We talked about the Gurkhas, and he said that several of the lads based at Dekhelia had visited him during the week. “They do a tour in Afghanistan, then come here for a rest, then are sent back out again.” I didn't realise that. “Quite a few of them really like Cyprus, and now that they have the right to live in England on completion of their five years' service, they plan to bring their families over and settle.”

When they tried to leave, L's key broke in the ignition of the bike, so they called out a friend – on another 'phut-phut' – who knew how to hot wire. Wildly excited, Zenon and Leo helped – rewarded at the end by short rides up and down the dirt road. “How old is he?” L's friend asked as he dropped off Zenon for the last time. When I answered “Nine on Wednesday”, the tip-tilted eyes crinkled and he threw a wistful glance at Zenon's back. “I have sons of one-and-a-half and nine at home.”

Then he waved, twisted the throttle, and 'phut-phutted' off in L's wake, a bottle of wine that Best Beloved had given and a big bag of vegetables from the garden stowed safely under the seat.

“Can't they stay longer and play cricket?” Zenon wanted to know. But I told him that they were tired after a long day's work. “Can they come to my birthday party?” I realised that although they would probably love it – souvlaki, cake, and balloon towers go down well for all ages and cultures – I don't have a phone number.

“Maybe next time,” I said. “But at least we should save them some cake for when they come on Thursday...”

Monday, April 13, 2009

What's Been Happening


The Little White Donkey has been bearing the burden of spring and agricultural work lately – hence that recent silence.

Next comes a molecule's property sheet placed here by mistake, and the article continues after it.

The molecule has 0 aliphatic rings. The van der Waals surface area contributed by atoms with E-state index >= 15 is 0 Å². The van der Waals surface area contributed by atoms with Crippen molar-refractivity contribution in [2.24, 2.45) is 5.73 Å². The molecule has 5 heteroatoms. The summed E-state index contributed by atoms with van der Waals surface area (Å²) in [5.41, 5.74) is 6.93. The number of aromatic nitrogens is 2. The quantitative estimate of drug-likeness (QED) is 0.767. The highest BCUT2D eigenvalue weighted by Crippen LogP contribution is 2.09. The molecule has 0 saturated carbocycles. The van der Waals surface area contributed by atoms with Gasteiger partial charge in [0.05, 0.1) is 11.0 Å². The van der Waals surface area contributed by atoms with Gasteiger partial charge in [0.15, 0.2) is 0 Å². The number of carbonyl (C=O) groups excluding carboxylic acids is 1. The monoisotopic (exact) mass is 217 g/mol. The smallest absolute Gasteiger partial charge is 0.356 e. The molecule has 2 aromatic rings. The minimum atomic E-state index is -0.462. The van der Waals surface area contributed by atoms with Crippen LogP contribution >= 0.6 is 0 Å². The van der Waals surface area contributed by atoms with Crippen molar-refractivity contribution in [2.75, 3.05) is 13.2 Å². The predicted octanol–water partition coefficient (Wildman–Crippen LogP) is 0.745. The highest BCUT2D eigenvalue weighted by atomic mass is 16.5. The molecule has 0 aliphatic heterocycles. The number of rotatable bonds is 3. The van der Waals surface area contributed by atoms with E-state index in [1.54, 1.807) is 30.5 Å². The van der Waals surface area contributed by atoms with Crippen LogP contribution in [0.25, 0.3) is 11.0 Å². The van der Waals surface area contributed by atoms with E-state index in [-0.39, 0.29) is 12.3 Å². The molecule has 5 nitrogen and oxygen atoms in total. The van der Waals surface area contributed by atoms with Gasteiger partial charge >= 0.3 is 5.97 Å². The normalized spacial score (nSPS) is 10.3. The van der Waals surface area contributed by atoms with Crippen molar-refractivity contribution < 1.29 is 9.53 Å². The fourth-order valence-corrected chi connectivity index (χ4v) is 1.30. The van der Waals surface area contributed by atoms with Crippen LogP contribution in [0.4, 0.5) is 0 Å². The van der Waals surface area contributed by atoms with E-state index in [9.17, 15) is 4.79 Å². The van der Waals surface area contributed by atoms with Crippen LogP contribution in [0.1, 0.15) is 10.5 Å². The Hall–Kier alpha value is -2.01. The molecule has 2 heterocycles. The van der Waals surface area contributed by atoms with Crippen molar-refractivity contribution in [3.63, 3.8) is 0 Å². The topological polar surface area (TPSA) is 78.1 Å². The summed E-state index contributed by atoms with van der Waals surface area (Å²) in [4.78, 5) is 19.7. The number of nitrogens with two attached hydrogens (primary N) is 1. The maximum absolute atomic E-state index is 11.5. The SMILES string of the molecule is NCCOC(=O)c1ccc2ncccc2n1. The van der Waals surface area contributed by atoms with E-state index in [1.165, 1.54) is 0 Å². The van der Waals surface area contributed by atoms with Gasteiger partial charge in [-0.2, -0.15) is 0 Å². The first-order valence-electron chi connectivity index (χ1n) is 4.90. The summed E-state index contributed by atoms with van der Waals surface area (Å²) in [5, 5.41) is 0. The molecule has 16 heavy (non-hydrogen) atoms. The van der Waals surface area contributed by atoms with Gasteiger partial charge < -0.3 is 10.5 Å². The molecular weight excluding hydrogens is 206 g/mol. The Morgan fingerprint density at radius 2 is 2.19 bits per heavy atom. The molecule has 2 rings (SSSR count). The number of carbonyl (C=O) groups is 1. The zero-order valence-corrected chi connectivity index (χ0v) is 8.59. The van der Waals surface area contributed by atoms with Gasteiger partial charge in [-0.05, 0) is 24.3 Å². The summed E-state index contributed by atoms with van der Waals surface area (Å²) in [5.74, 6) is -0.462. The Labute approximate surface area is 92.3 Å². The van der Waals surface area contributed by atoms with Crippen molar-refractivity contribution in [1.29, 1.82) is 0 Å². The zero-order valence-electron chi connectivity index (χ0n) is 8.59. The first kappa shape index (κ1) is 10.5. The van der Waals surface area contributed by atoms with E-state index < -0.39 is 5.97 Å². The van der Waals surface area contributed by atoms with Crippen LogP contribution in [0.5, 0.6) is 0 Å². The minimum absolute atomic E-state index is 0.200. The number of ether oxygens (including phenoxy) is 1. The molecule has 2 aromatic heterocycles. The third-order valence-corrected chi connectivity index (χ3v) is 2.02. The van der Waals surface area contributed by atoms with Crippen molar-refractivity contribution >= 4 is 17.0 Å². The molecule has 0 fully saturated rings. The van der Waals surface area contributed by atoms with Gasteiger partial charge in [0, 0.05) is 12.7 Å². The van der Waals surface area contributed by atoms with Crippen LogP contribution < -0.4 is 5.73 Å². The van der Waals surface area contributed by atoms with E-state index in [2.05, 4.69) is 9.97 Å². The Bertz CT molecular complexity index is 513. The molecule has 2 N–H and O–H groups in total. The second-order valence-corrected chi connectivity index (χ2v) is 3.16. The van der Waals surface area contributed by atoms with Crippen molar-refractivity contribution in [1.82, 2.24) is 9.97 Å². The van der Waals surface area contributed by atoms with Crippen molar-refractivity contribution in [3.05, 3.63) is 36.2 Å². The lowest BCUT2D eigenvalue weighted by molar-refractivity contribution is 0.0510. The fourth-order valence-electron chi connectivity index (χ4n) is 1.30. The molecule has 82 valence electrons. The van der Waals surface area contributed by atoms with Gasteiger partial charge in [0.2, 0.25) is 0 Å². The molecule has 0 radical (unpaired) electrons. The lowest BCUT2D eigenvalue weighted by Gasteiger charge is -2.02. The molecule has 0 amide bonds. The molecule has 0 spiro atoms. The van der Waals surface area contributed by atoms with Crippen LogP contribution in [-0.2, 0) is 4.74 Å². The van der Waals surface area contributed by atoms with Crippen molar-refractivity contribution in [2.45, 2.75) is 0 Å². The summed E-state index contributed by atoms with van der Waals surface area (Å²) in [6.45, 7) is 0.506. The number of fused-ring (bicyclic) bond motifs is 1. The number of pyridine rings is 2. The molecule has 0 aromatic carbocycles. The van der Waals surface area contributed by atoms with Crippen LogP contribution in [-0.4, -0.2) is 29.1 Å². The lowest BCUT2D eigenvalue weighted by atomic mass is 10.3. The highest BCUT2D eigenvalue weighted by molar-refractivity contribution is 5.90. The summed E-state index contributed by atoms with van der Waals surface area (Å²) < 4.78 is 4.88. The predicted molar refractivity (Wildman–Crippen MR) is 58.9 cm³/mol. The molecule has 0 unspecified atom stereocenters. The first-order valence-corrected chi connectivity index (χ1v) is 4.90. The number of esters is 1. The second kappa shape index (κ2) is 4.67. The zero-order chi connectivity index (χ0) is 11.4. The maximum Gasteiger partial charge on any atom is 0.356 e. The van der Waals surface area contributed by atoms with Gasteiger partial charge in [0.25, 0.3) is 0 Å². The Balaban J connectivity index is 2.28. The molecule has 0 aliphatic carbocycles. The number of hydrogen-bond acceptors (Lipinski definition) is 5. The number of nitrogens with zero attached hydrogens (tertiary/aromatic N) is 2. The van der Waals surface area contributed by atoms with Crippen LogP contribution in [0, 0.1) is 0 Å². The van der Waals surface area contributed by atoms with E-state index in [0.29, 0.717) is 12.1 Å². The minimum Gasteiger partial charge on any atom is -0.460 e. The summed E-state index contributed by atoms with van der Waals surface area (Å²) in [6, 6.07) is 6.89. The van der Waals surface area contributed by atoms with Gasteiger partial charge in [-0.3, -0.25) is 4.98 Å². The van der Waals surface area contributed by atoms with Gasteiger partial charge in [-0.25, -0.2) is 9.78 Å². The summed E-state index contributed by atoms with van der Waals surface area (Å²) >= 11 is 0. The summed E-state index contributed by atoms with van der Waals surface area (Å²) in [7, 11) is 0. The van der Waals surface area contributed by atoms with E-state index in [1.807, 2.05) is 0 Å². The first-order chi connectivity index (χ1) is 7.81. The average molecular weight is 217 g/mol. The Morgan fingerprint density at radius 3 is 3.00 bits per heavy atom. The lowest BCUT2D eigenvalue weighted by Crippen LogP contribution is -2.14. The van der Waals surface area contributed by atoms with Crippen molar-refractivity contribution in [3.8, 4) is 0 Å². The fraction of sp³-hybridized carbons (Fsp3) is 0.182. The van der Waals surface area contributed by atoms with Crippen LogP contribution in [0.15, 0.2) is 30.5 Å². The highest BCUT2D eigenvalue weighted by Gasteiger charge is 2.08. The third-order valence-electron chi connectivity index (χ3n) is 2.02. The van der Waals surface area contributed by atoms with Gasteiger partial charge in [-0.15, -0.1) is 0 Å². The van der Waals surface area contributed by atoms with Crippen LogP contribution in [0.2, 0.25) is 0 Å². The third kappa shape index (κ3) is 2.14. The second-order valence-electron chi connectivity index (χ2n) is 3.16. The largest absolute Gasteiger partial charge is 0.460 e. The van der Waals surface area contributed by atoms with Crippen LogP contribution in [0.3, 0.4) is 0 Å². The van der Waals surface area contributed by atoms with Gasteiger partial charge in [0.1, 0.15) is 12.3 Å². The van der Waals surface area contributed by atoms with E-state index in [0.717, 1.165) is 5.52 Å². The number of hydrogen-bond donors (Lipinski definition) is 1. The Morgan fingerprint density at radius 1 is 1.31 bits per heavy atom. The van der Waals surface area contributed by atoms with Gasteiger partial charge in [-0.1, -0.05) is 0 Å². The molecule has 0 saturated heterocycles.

Spring is a busy time for me. The fields and the garden are 'good and green again', to use E.B. White's phrase. The time is here to weed and plant, and thank goodness Alex is strong enough now to use the big Stihl strimmer; strimming was always my job, and since I get bad hay fever, it made me miserable.

A goat was born. One of Mili's pair of Damascus she-goats gave birth last weekend. None of your doe-eyed, soft-coated European goats here. Cypriot goats are of the Arab persuasion: yellow-eyed, long-eared, tough, with long brown coats. Last summer in the Greek Islands, the children marvelled at how mild and small the goats were compared to ours.

Sunday, April 5, 2009

The Word Cloud

Yesterday morning I climbed aboard The Word Cloud. It had been hovering around for a while on the edges of my consciousness, the occasionally appearing line in my In Box: ‘The Word Cloud: Where Writers Meet’ reminding me that a community of writers is just a few keystrokes away. A metaphorical rope ladder, , dangled enticingly: meet poets and writers, read and be read, critique and be critiqued, share tips on publication, agents, workshops.

Yesterday morning I grasped the lowest rung of that dangling ladder and hoisted myself hand over hand, toes seeking hold, up into the fluff.

But wait… No fluff! I spent much of the day there, and saw nary a whisp. I saw many faces, smiled at people, returned their greetings, sat in on snippets of conversation, began some good reads: Steve’s account of his Australian journey, Miss Marsala’s Tails from India. I read critiques – most meaty, but all respectful. I even found the courage to post, myself.

The Word Cloud is a small but thriving community of writers in all genres. I really look forward to getting to know it better.